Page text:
Inside the Hurt Locker: Performance Pressures On Student Athletes

Friday night lights, a Texoma tradition. Towns shut down to watch the home team battle on the gridiron.

But sometimes, the game can take a serious turn for the worse.

Junior Burkburnett player Andre Murzone was making a routine play against Graham High School last week when he was tackled. In an instant, his body crumpled.

Players, coaches, and fans were praying, making the once-deafening stadium ghostly silent. Murzone laid on the field for 25 minutes as doctors and trainers attended to him, using a drill to take off his facemask.

Ultimately, Murzone was taken off in an ambulance.

After the game, a Burkburnett coach says that Murzone had a sudden shock to his body, and his electrical functions temporarily shut down.

Even though Murzone spent the night in the hospital, he will suit up for Burk's first postseason game next week, if his team makes the playoffs.

Sean Fischer, a Senior at Iowa Park High School, knows what it's like to be down on the field.

"This is my first injury, ever," says Fischer.

He's recovering from an ACL injury.

"Just first game of the season, first starting ever and 3rd quarter I got hurt, didn't really realize how bad of an injury 'till I kept hurting really bad," Fischer explained. "They said it was my ACL, I destroyed it and I was done for 6 months."

Sean said he wanted to play through the pain, and continued in the game.

"I don't want to be one of those kids to lay down. I have just never been for that," says Fischer.

Even though Sean's injury was season-ending, he says he was still pushed by his coaches, and even himself, to toughen up and play.

"He was just like "C'mon Sean, pick it up, you got this. You know, get yourself together," explains Fischer. "And then I just got back up and went into the huddle."

City View High School Special Teams Coach Adam Arrington says the practice is common. "Athletes are competitors, they are going to want to get back as quickly as they can and they may not look at the safety of themselves," he says.

Many say that mentality is part of the game.

Seretha Elkins, the Director of Physical Therapy and Rehabilitation at the Orthopaedic and Sports Therapy Center in Wichita Falls, says a tremendous amount of pressure is placed on student-athletes.

"They always have pressure," says Elkins. "Especially the kids that are the starters, that are the elite-level athletes. They have pressure from everyone to get back."

Elkins says some coaches even go around their team of doctors, to get a player back in the game. That can potentially put the athlete in danger.

"We've had it happen where a coach will find another doctor to give that kid a different opinion, and it's frustrating sometimes when you feel maybe it's not the best thing for that athlete," explains Elkins.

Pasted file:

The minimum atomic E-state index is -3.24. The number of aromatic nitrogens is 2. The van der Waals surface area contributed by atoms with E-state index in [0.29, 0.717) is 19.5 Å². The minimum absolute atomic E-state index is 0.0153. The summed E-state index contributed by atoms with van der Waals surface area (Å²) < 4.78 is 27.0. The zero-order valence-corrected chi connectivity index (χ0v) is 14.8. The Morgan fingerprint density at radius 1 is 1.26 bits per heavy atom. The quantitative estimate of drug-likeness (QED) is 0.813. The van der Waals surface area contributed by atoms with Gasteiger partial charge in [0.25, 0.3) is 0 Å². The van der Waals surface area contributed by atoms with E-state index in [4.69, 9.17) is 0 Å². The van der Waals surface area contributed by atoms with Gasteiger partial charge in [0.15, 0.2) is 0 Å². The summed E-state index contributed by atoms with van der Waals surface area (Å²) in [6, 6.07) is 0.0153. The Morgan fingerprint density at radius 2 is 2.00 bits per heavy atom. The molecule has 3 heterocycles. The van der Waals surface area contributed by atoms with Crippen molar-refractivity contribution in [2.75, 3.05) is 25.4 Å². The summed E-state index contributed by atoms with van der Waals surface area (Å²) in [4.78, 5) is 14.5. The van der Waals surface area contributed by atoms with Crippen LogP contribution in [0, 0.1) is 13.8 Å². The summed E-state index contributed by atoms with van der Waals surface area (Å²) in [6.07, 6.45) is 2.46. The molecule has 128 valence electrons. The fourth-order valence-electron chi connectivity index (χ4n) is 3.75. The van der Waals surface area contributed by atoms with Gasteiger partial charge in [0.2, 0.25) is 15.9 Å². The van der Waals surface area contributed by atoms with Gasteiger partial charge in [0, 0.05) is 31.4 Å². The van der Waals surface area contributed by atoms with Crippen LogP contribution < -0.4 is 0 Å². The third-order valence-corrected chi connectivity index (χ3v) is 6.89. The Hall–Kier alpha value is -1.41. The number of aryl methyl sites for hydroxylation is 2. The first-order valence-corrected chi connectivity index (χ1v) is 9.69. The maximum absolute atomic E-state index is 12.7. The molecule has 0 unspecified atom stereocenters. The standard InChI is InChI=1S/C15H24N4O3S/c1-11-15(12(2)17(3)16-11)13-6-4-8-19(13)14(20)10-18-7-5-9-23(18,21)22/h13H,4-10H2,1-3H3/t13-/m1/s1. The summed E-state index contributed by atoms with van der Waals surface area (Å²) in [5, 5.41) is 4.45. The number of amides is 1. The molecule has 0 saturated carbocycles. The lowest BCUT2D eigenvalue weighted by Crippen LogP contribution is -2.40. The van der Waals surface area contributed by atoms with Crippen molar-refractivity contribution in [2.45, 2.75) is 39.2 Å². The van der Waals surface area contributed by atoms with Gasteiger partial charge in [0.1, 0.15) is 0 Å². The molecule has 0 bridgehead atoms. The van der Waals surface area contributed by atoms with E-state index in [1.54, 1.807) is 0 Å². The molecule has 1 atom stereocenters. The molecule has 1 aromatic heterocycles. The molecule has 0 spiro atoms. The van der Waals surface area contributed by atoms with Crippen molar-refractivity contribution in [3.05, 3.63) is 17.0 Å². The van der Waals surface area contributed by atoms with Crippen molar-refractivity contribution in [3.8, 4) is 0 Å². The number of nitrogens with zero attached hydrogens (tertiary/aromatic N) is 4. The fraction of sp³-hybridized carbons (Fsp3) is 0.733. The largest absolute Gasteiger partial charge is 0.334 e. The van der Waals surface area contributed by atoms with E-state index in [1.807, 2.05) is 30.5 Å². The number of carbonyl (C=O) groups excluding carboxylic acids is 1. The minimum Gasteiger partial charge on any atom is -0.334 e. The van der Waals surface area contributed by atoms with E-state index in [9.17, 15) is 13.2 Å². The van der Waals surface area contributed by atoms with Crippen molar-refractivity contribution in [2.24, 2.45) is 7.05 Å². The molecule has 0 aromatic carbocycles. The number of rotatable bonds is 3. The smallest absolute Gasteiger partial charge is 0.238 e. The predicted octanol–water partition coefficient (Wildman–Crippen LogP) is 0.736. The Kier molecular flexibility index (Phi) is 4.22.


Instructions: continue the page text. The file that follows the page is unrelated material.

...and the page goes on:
The pressure to return can have devastating results.

Just last week in Kansas, Nathan Stiles, a star Senior running back and linebacker, died after collapsing on the field. It was the player's first game back after suffering a concussion earlier in October.

The University Interscholastic League in Texas, known as the UIL, now wants student athletes taken out of the game if they experience any type of concussion.

Currently, players only need a 15-minute waiting period before they can be put back into action.

No matter what rules are put in place, there are still risks, and not every injury is that easy to identify.

Sixteen-year-old Adam Smith was on the practice field in Archer City when he suddenly collapsed. The teen suffered a very rare and very serious stroke affecting his cerebellum and brain stem.

"The area that he had the stroke is a very unusual area to have it," explains Fernando Acosta, Adam's Neurologist at Cook Children's Hospital in Fort Worth. "A lot of times it is associated with trauma. And he was at football practice when this happened."

Adam's dad, who is also the Head Coach and Athletic Director, witnessed his son go down.

"I've coached a long time and any time you see a player down, it's heart wrenching. But to see my own son, it's pretty bad," says Smith, tearing up.

Dr. Acosta says Adam is a medical miracle for surviving his stroke.

"Adam will not play football again. And I understand his dad is a coach. But I know that won't be a problem. The Smith family doesn't want any more trauma," says Acosta.

Adam Smith's family isn't concerned about him playing football again - they want him to walk again.

But doctors do say his sports background is helping shape a miraculous recovery.

"He's a football player, so he's in good shape, so that's going for him," explains Dr. Acosta. "That also usually means that he is mentally tough and he going to need that. It's going to be a long road ahead of him."

Doctors still don't know the exact cause of the Adam's stroke.

Adam has been moved from the pediatric intensive care unit at Cook Children's Hospital to the rehab floor and he is steadily improving.

Wednesday, he had his first outing with therapists, even eating solid foods. Although more testing is needed, he may be released from the hospital in the next one to two weeks.

Mary Moloney, Newschannel 6